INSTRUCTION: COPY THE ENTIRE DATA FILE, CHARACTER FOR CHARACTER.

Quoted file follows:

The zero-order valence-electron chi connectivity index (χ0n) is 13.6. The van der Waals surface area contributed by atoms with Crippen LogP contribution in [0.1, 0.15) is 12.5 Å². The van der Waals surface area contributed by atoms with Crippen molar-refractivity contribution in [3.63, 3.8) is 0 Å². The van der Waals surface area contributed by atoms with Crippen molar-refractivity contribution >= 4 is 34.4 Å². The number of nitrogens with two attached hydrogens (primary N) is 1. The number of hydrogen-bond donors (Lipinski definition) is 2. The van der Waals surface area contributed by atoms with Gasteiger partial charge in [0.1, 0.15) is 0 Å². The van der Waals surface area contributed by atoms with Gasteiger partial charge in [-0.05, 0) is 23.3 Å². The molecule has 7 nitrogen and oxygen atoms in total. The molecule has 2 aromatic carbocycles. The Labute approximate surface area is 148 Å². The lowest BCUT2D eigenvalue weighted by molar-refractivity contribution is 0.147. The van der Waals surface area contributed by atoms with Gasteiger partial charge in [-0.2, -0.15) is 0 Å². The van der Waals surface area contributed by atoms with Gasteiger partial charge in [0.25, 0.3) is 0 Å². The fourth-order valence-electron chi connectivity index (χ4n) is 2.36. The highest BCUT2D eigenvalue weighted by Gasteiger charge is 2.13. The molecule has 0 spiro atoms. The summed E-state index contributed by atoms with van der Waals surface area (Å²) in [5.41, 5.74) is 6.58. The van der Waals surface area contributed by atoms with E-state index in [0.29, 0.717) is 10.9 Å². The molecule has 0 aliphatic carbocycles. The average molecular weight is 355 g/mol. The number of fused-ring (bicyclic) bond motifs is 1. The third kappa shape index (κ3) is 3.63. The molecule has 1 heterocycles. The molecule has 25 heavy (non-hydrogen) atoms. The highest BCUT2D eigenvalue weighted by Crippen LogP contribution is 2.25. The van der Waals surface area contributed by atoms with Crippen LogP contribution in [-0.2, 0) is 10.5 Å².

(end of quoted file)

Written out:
The zero-order valence-electron chi connectivity index (χ0n) is 13.6. The van der Waals surface area contributed by atoms with Crippen LogP contribution in [0.1, 0.15) is 12.5 Å². The van der Waals surface area contributed by atoms with Crippen molar-refractivity contribution in [3.63, 3.8) is 0 Å². The van der Waals surface area contributed by atoms with Crippen molar-refractivity contribution >= 4 is 34.4 Å². The number of nitrogens with two attached hydrogens (primary N) is 1. The number of hydrogen-bond donors (Lipinski definition) is 2. The van der Waals surface area contributed by atoms with Gasteiger partial charge in [0.1, 0.15) is 0 Å². The van der Waals surface area contributed by atoms with Gasteiger partial charge in [-0.05, 0) is 23.3 Å². The molecule has 7 nitrogen and oxygen atoms in total. The molecule has 2 aromatic carbocycles. The Labute approximate surface area is 148 Å². The lowest BCUT2D eigenvalue weighted by molar-refractivity contribution is 0.147. The van der Waals surface area contributed by atoms with Gasteiger partial charge in [-0.2, -0.15) is 0 Å². The van der Waals surface area contributed by atoms with Gasteiger partial charge in [0.25, 0.3) is 0 Å². The fourth-order valence-electron chi connectivity index (χ4n) is 2.36. The highest BCUT2D eigenvalue weighted by Gasteiger charge is 2.13. The molecule has 0 spiro atoms. The summed E-state index contributed by atoms with van der Waals surface area (Å²) in [5.41, 5.74) is 6.58. The van der Waals surface area contributed by atoms with E-state index in [0.29, 0.717) is 10.9 Å². The molecule has 0 aliphatic carbocycles. The average molecular weight is 355 g/mol. The number of fused-ring (bicyclic) bond motifs is 1. The third kappa shape index (κ3) is 3.63. The molecule has 1 heterocycles. The molecule has 25 heavy (non-hydrogen) atoms. The highest BCUT2D eigenvalue weighted by Crippen LogP contribution is 2.25. The van der Waals surface area contributed by atoms with Crippen LogP contribution in [-0.2, 0) is 10.5 Å².